Camp: Stojan Vasic was captured with his family in the forest after somewhat more than a month of life in a tent. He was taken to the village of Dejcici, to an improvised camp set up in the local school. The camp held more than 150 prisoners, including women and children. Vasic found in the camp Milenko Mijovcic, another resident of Ledici. "First 19 days we were all together, and then, after the fall of Trnovo, they separated us from the women and children," Vasic recalls. "Milenko was beaten to death... he was dying for two days in my arms, I tried to close his wounds with my hands... they beat us with whatever they could lay their hands on - metal cords, rubber batons, boots... boots were the worst... only those who did not want to did not get a chance to beat us... it was horrible; you hear 'get out of my way, let me in' and as soon as you see the door open you start shaking, you know what is going to happen... then they forced us to beat each other. Although I wasn't beaten by the locals, the guys I know; but when the others came, from Crna Rijeka and Kijevo... whatever, I knew all of them..." Stojan's voice trembles while he talks about the conditions in the camp. "They wouldn't let us out, to a toilet. We had to urinate and defecate in a bucket that was kept in the cell... there was no water, no food. Every day, we would get four spoonfuls. You try to survive on that. Look at the kid, my girl, here," he points towards his daughter, who was with him in the camp, and we spot a tear in his eye for the first time, "she cried, screamed, 'daddy, I'm hungry'. She was hungry, she was two at the time; and the guard says 'shut her up or I'll kill her'... And, what could I do, I put a blanket in her mouth to muffle her cries..."
Vasic spent 60 days in the camp. He was exchanged together with his family. "A neighbor helped us out. He immediately told me to be patient until September and that he was going to let us go, exchange or no exchange." Vasic shrugs his shoulders and repeats: "What is there to say... no one can explain that. I now only live for my kids, and that is also not easy. We survive somehow on $40 a month, I work for Oslobodjenje, but that's not enough. Look, they cut our electricity off, I can't pay; they say I owe $200; how can I pay? I told them that my kids can live without electricity, but cannot survive without food." After our question whether they were visited by someone from the competent ministry or the War Veterans' Association, his lips twist into something like a smile. "Don't be ridiculous..."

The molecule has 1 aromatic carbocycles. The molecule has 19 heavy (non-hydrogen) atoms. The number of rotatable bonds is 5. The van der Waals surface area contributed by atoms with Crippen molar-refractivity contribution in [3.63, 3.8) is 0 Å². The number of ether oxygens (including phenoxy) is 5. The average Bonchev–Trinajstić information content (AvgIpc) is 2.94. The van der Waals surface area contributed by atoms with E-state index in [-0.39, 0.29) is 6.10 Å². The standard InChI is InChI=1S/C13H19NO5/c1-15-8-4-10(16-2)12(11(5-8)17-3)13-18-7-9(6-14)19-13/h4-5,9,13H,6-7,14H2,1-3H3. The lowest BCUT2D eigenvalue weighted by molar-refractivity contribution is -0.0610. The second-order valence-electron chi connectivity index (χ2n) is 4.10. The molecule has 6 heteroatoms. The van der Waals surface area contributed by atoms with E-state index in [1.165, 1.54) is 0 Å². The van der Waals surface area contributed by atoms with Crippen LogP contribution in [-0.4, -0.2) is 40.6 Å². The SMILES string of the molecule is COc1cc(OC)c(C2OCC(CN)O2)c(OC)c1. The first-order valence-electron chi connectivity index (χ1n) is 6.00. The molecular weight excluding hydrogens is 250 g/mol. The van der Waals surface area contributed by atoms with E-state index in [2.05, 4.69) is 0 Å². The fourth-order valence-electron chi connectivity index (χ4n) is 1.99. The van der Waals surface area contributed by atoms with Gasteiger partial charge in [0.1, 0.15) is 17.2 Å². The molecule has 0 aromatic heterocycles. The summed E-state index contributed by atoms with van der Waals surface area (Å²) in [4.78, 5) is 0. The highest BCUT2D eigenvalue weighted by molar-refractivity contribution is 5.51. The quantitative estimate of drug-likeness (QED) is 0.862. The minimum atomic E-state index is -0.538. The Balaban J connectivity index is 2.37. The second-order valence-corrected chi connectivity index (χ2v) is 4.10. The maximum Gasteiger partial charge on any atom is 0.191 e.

Deal: Although the massacre of the residents of Ledici took place in early 1992, their bodies were found only in the late September of 2001. The search, all over Treskavica, was futile. The reason was that none of the surviving witnesses could recall the precise spot of the massacre, because it took place in a wilderness, a forest, at more than 2000 meters above the sea level. The circumstances under which the bodies were found are strange, to say the least. Namely, a Bosniak man contacted families of the massacred residents from Ledici claiming that he knew where the bodies were. However, he wanted $2,500 to reveal the location. He claimed that he had not taken part in the massacre. They managed to reach a deal and reduce the price to $1,000. The man agreed to receive money after identification of the bodies. Although the information was not precise enough, the commission for search for the missing managed to finally find 12. The bodies were piled up, under beech trees, covered with leaves and a tree trunk. "Now I'm even more hurt," Rada Cvijetic says. "First they killed them and then we had to pay to get their bodies back."
Ledici today resemble a haunted village. Only destroyed and burnt houses remind a passerby that this was at one point a human settlement. At the same time the ruins are evidence of events that may never be fully explained. The authorities of the Federation BH tried to revive the village. Thus, the plans envisaged the construction of a mosque on the land belonging to the Tesanovic family; a road was built over their land as well, then a new post office and an outdoors school. However, that did not help. Currently, this village is deserted. Only the howl of wind startles the visitors. Nothing is the way it used to be. Even the fresh water spring in the center of the village which served as a sort of a local hangout for the young villagers. The village never had a tavern, café or a youth center - the Ledici water spring, known as Zbisce, fulfilled all of these roles. At that spot the Federation BH authorities have erected a monument to shehids [martyrs fallen fighting for Islam], "Muslim victims fallen in defense of the village of Ledici".